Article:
‘The courtroom is not in shape for purpose’: the tricky truths guiding sexual assault drama Prima Facie | Theatre

Suzie Miller: The enjoy commenced as a seed when I was at law faculty, many several years back, finding out criminal legislation. I was on the lookout at how the process will work, and considering that something about the way sexual assault is managed in just it doesn’t in good shape the bill. It is pretty much impossible to basically operate a sexual assault scenario and earn it.

Kate Parker: I protect and prosecute sexual intercourse cases. When you glimpse at the data it’s clearly not doing the job and I locate it irritating how it is performed like a recreation in court docket. It is not about obtaining at the real truth but a type of lawful truth, which I believe the engage in captures. There are victims at the coronary heart of this who are not receiving justice. The participate in is partnering with my charity, Universities Consent Undertaking, which is about sending attorneys into schools and educating young persons about sexual offences and consent, attempting slowly and gradually, just one classroom at a time, to alter sights.

Jodie Comer: What blew me away when I browse Suzie’s script was the journey that Tessa goes on – the woman you meet up with at the start of the participate in is extremely various by the close. Everything that she’s focused her lifestyle to and believed in is form of thrown in the air and she’s compelled to re-evaluate every little thing.

Emily Maitlis: Clair, you are at the chopping edge of what it indicates to in fact prosecute sexual assault. You will see these situations, 7 days in week out.

Clair Kelland: It is so critical that victims of sexual violence are handled in the right way and they are listened to and respected. Tessa isn’t. It’s anything that we’re actually making an attempt to modify. With the concerns of consent and the way that victims are believed or not thought and supported by means of that approach, it really struck a chord with me.

EM: Jodie, inform us how the participate in commences and give us a perception of Tessa’s self confidence and ebullience.

JC: Tessa is generally knowledgeable of what is going on in the room and how to manoeuvre. She’s incredibly smart, exceptionally witty. As a barrister you see her manipulating the courtroom in a way, on the phase, which we’re variety of figuring out with the physicality and the set layout, which has been entertaining. When you move into a courtroom, you perform a job – that’s some thing that we’re discovering.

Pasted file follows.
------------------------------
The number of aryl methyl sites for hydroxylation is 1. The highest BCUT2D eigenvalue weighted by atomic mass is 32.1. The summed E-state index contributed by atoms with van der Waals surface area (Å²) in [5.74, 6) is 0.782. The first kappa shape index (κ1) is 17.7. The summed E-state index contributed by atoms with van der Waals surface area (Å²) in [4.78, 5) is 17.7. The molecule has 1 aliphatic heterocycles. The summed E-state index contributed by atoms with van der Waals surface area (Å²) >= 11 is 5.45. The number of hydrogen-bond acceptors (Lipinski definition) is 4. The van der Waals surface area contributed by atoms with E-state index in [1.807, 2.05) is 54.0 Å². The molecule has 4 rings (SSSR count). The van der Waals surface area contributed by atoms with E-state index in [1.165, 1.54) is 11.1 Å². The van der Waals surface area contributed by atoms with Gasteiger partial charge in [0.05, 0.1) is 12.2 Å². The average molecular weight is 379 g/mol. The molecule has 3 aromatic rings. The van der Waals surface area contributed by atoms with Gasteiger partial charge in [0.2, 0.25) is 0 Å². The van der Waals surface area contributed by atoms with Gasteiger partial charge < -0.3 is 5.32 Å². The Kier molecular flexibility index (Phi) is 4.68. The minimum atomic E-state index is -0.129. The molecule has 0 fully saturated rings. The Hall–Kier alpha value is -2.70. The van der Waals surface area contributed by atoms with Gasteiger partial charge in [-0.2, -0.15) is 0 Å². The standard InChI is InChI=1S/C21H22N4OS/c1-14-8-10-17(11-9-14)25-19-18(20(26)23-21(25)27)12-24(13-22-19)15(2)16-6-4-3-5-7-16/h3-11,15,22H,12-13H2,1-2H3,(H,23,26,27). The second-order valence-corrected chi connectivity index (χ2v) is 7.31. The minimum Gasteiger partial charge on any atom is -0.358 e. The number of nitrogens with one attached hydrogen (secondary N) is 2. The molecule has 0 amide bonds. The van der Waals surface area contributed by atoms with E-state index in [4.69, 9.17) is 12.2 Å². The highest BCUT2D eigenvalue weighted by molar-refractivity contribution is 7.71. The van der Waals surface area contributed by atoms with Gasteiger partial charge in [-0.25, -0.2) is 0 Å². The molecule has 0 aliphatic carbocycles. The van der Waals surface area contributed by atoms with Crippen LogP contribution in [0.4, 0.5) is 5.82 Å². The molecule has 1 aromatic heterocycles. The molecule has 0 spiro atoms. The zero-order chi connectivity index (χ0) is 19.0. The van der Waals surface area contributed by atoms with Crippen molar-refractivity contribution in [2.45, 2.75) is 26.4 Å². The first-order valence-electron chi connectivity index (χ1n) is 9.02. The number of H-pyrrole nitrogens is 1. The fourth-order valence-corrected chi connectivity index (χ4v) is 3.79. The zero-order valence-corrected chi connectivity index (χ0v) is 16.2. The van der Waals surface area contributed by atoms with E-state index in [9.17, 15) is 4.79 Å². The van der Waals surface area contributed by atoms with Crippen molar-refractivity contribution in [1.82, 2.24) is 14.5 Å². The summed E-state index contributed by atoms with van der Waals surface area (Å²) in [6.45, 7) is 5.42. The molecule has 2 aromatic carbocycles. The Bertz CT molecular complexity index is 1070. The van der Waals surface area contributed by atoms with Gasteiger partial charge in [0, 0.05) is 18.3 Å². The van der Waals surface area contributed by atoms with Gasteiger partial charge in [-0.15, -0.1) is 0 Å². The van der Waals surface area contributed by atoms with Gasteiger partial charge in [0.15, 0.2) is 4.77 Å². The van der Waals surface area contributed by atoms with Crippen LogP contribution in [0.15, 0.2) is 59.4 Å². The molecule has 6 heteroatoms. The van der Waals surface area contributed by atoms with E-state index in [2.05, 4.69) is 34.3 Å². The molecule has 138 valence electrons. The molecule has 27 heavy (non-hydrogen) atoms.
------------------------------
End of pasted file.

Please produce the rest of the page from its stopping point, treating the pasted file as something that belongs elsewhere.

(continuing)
‘The better group are inclined to not believe that women’ … Suzie Miller in rehearsals. Photograph: Helen Murray

SM: Jodie’s definitely found the humour, in the initially scenes, in particular, in which there are moments of her sharing a sort of solution inside of awareness of courtroom. We have seen Rumpole of the Bailey and diverse lawyers on tv. But this is a woman dealing with being a barrister and the kind of luxury and joy of taking part in with words and performance, which Kate does every single day, in her true lifestyle.

EM: Kate, do you get a thrill from convey in court docket?

KP: Jury advocacy is pretty addictive. In the play, Tessa spots some thing in the quick and it is like a lightbulb: “Aha, this is where by they’re likely to vacation up in their cross-evaluation!” That felt accurate to lifetime.

EM: Clair, your earth is streets apart from any perception of a functionality or sport.

CK: We have to be aim as law enforcement officers but in terms of investigation we’re certainly contemplating the effect in entrance of the jury. We variety of get to know how it’s going to play out in court, but what we just can’t do is second-guess the determination the Crown Prosecution Provider is heading to make in phrases of charging, mainly because if we do it is a disservice to the victim. It is not for us to make that final decision. We just have to existing the proof in the greatest achievable way.

EM: Suzie, the play asks a little something horrendously profound: is sexual assault illegal? Which sounds like a ridiculous matter to say it but if it’s really not often prosecuted, if the instances in no way get as a result of, if the conviction fees are really small …

SM: You have to be ready to demonstrate it outside of acceptable doubt. With sexual assault it is often a “he mentioned, she said” state of affairs since it is typically a guy and a girl. Victims are led to imagine that this is their opportunity to be considered. And, of class, the typical is so superior that it is not possible to establish that, over and above a sensible doubt. They then walk away likely “no a single thought me”. Now it is actually that they weren’t considered “beyond a realistic doubt”. So it is just about like the discussion board of the court is not healthy for purpose for sexual assault. We put this particular person on demo by themselves and cross-look at them alternatively than tests no matter if the other particular person did something incorrect.